Auditing Your Self-Storage Facility: A Checklist for Owners and Operators
|Copyright 2014 by Virgo Publishing.|
|By: Alyssa Quill|
|Posted on: 03/02/2010|
The self-storage industry has the ability to attract and retain some excellent property managers. They love the autonomy, great hours and responsibility provided to them while running a multi-million-dollar business almost on their own. Luckily, most of the great managers we find stick around.
However, we’ve all heard the horror stories—and many of us have experienced them—about the self-storage owner who completely trusted his employee only to discover the manager had been stealing from the company. Ouch! Employee dishonesty hurts. But it does happen, and it’s one of the reasons completing frequent audits of your facility is important.
It’s not the only reason, though. We’ve all read articles about the self-storage facility that sold the goods of a paying customer by mistake because it had them listed in the computer as renting a different unit number. Honest mistakes, misunderstandings, poor training, tunnel vision, software bugs, and normal wear and tear can cause issues to arise at a storage facility. Without completing property audits, those issues can fester for months and become costly. Here’s a recommended list of items to include in your facility audit, and why they’re important.
Here’s one example of mishandling cash: You have an incredibly honest property manager, but he’s not great at giving people the right amount of change. He’s been pulling money out of the petty-cash drawer at the end of the day to fill the shortfalls in the change drawer. An honest mistake, but it can add up if not addressed quickly.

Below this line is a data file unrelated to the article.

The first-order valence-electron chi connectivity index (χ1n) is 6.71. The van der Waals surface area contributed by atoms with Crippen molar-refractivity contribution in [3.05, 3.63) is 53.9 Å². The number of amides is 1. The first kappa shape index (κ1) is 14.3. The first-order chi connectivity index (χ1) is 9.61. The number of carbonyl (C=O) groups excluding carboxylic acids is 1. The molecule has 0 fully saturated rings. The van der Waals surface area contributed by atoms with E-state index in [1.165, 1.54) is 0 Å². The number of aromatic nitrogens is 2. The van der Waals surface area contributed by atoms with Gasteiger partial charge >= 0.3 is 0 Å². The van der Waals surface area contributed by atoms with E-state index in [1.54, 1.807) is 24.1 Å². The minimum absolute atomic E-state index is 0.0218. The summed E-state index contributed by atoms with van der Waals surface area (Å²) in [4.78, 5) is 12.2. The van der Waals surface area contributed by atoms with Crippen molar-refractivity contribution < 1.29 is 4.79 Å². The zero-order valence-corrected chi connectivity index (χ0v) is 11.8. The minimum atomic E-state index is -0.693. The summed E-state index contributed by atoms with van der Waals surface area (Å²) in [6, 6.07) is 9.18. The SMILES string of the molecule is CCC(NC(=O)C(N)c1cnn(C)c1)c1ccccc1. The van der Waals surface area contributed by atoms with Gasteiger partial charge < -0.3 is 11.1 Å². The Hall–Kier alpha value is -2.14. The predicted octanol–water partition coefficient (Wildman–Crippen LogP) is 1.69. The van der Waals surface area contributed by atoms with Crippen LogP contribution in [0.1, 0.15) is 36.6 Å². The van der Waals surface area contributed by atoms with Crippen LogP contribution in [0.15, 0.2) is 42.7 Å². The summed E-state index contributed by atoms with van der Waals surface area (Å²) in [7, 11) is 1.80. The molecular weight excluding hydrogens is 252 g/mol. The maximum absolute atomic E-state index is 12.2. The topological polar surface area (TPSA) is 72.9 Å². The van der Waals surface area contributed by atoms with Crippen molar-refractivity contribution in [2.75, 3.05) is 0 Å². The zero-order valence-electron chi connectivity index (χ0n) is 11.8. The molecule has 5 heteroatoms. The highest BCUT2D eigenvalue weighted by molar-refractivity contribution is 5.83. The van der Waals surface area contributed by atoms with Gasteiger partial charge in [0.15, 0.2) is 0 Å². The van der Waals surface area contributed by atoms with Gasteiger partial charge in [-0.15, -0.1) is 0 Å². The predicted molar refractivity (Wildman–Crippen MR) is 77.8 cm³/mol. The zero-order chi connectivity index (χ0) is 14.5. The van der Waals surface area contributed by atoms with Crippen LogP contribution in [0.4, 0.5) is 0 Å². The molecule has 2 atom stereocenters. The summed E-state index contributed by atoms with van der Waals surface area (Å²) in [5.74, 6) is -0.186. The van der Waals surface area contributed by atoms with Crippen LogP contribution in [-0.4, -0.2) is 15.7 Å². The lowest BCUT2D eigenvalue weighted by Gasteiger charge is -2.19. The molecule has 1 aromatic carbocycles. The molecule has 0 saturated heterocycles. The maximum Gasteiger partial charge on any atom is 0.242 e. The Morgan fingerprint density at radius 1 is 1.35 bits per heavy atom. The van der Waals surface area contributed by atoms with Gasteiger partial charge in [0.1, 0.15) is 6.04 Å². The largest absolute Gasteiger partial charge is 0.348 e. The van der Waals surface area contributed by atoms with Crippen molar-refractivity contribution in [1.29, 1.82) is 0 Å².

Another scenario could be one in which a property manager is short in her own bank account. She spends most of her time alone at your facility—with access to your cash. She’s a good person, but behind on her bills. She promises herself she’ll pay back the money she borrowed from the cash drawer as soon as she gets her next paycheck. Then, nobody notices. She tries again, and nobody notices. It’s almost too easy—a no-interest loan or paycheck advance.
To avoid these situations, audit your facility’s cash drawers monthly—or, at the very least, quarterly—against your daily transaction reports and petty-cash receipts. If there’s any discrepancy, there had better be a good explanation. If you’ve given your manager a form or tool to balance the cash at the end of each day, look at the past several weeks to make sure it’s being used.
Every week, self-storage managers should conduct detailed lock checks, comparing the locks on every unit to a list generated by your facility’s management software. The purpose is to make sure units that are supposed to be vacant are in fact empty, units that are supposed to be rented have a tenant’s lock on them, and units that are past-due are handled appropriately.
Managers should walk through the facility a couple times a day, checking locks and ensuring the facility is maintaining a clean, safe, well-lit appearance. Any unit without a lock should be addressed immediately. Overlocks should be placed for past-due tenants.